improves decision making co-coordinating , control , and improve supplies in production


to meet strategic , tactical and operational suppliers in production to meet requirements.
According to Njeru (2003) just in time is a demand pull the aim is that by limiting
production and assembly to what is actually needed, both materials and work- inprogress inventories can be eliminated. According to Smith (1992) timely and accurate
store activates in the business enhances smooth running of the business in the
organizational as well as contributing to the profitability by not keeping the stock that is
the marker but also at the right quantity to avoid stock cuts which load to loss of
customers and overstocking which lead to extra stockholding costs.

Omollo (2005) on factors affecting effective stock control in supermarket argues that
delay of delivery should be avoided for smooth operations, proper documentation and
improvement on stock taking and checking procedures as to improve effective stock
control measures in supermarkets.
2.2 Review of Theoretical Literature
2.2.1 Challenges facing Inventory Management Systems
2.2.1.1 Redundant stock
When one wants to address a particular problem he or she needs to examine the root
cause for it. The various authors and researchers above, approached on different issues
for example, they approached the causes of redundant stock in firms such as;
Overbuying, overstocking, false forecasting, stockpiling, change in design, and change in
demand.
Overbuying; this is as a result of purchasing goods over the minimal stock level required.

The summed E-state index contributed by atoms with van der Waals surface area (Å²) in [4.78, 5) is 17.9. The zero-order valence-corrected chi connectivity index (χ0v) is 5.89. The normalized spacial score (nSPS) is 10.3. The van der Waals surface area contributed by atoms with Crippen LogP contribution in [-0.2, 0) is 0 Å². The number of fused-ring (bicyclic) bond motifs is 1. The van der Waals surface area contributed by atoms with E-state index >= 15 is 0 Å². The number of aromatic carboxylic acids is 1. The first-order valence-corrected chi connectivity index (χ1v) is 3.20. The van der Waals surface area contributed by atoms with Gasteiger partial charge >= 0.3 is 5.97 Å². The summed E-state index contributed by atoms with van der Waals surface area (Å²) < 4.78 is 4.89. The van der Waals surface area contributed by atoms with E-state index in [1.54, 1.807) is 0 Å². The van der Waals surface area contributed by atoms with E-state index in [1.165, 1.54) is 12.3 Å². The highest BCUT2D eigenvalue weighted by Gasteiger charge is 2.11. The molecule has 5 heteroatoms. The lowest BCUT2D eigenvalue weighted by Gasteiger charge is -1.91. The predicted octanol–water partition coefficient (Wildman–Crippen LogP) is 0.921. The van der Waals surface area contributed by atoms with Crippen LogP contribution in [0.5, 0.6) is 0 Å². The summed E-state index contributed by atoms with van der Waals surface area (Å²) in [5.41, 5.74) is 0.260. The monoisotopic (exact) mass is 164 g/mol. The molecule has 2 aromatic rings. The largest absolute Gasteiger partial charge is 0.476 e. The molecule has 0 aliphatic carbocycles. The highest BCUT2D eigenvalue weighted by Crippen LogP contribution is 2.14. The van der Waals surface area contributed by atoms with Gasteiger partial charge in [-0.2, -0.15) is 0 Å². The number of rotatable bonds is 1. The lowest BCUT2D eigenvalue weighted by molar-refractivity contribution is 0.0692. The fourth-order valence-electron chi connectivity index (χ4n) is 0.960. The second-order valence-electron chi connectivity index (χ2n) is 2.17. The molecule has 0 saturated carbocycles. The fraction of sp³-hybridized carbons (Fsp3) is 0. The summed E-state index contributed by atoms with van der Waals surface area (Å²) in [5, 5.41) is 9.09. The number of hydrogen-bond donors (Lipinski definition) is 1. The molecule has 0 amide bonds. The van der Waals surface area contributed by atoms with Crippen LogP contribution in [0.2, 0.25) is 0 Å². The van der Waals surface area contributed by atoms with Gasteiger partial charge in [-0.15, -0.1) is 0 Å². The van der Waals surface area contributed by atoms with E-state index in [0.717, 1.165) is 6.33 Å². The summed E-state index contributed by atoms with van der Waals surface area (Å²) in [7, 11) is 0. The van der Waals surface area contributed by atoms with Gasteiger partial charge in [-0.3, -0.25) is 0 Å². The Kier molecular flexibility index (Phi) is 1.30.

Overbuying in order to take advantage of favorable terms of discounts without regarding
holding costs. It may be caused by overstocking in order to avoid production breakdowns
or due to estimating demand. Stockpiling is anticipation of prices increase or material
shortages. The other cause is changes in design which may render stocks of materials and
components surplus. Inadequate stock controls which allows surplus to simply remain in
store thus incurring unnecessary holding cost. Over issues non-return of surplus.
(Kenneth Lysons, 2000).
Redundant stock arises in all organizations to some extent and can be defined as all
usable materials stocked in excess of requirements it can arise as a result of overordering, in which case it is usually called excess or surplus stock. Other common causes
are failure to relate stock levels to declining production of certain lines, are unexpected
change in pattern of demand, particularly problem where they need against which it is
purchased have ceased to exist is often said to be absolutely (Burt 1985) while it is
unlikely that the problem of redundant stock can be eradicated completely, there are
several practices this include;

Ensure that stock levels are as low as economical practicable in materials proving to
obsolesce, ensure that stock controllers and buyers are fully informed of changing
marketing policies , production programmes or design specification .monitoring changing
patterns of consumption in order to detect obsolesce on early stages, ensure that where
new materials is used up before the new one is Introduced , finally relate materials
requisition for production very closely to actual needs through the use of planning
techniques (IMS) such as MRP (Dobler, 1985).